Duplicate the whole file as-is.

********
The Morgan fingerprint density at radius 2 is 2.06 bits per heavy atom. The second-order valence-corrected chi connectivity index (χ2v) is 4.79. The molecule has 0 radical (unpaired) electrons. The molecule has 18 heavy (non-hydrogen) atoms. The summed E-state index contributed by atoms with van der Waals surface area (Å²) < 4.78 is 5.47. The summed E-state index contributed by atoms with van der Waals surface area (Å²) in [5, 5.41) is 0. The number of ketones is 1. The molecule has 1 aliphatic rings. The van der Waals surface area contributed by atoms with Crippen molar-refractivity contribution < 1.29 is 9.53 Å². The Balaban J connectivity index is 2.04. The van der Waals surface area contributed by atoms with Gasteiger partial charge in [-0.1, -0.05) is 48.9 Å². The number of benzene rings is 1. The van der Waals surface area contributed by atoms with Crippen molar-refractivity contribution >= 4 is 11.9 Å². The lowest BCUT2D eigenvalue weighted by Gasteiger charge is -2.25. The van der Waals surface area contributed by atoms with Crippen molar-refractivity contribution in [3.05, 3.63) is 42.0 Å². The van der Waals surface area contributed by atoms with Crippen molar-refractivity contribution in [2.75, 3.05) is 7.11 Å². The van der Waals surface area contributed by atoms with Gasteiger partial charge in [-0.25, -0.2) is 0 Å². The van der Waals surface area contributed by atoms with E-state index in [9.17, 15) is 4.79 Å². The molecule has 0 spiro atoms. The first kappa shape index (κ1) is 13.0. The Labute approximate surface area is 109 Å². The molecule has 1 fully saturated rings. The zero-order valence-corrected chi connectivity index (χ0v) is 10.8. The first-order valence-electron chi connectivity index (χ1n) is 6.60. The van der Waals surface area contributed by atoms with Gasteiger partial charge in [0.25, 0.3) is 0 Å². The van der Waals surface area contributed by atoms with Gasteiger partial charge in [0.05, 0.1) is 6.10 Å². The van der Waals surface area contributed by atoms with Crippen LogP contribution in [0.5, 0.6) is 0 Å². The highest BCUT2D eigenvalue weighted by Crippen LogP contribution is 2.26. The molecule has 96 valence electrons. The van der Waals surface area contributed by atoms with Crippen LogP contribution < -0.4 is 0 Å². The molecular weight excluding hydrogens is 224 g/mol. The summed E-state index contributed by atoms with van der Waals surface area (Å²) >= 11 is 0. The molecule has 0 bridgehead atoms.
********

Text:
The Morgan fingerprint density at radius 2 is 2.06 bits per heavy atom. The second-order valence-corrected chi connectivity index (χ2v) is 4.79. The molecule has 0 radical (unpaired) electrons. The molecule has 18 heavy (non-hydrogen) atoms. The summed E-state index contributed by atoms with van der Waals surface area (Å²) < 4.78 is 5.47. The summed E-state index contributed by atoms with van der Waals surface area (Å²) in [5, 5.41) is 0. The number of ketones is 1. The molecule has 1 aliphatic rings. The van der Waals surface area contributed by atoms with Crippen molar-refractivity contribution < 1.29 is 9.53 Å². The Balaban J connectivity index is 2.04. The van der Waals surface area contributed by atoms with Gasteiger partial charge in [-0.1, -0.05) is 48.9 Å². The number of benzene rings is 1. The van der Waals surface area contributed by atoms with Crippen molar-refractivity contribution >= 4 is 11.9 Å². The lowest BCUT2D eigenvalue weighted by Gasteiger charge is -2.25. The van der Waals surface area contributed by atoms with Crippen molar-refractivity contribution in [3.05, 3.63) is 42.0 Å². The van der Waals surface area contributed by atoms with Crippen molar-refractivity contribution in [2.75, 3.05) is 7.11 Å². The van der Waals surface area contributed by atoms with Gasteiger partial charge in [-0.25, -0.2) is 0 Å². The van der Waals surface area contributed by atoms with E-state index in [9.17, 15) is 4.79 Å². The molecule has 0 spiro atoms. The first kappa shape index (κ1) is 13.0. The Labute approximate surface area is 109 Å². The molecule has 1 fully saturated rings. The zero-order valence-corrected chi connectivity index (χ0v) is 10.8. The first-order valence-electron chi connectivity index (χ1n) is 6.60. The van der Waals surface area contributed by atoms with Gasteiger partial charge in [0.25, 0.3) is 0 Å². The van der Waals surface area contributed by atoms with Gasteiger partial charge in [0.05, 0.1) is 6.10 Å². The van der Waals surface area contributed by atoms with Crippen LogP contribution in [0.5, 0.6) is 0 Å². The highest BCUT2D eigenvalue weighted by Crippen LogP contribution is 2.26. The molecule has 96 valence electrons. The van der Waals surface area contributed by atoms with Crippen LogP contribution < -0.4 is 0 Å². The molecular weight excluding hydrogens is 224 g/mol. The summed E-state index contributed by atoms with van der Waals surface area (Å²) >= 11 is 0. The molecule has 0 bridgehead atoms.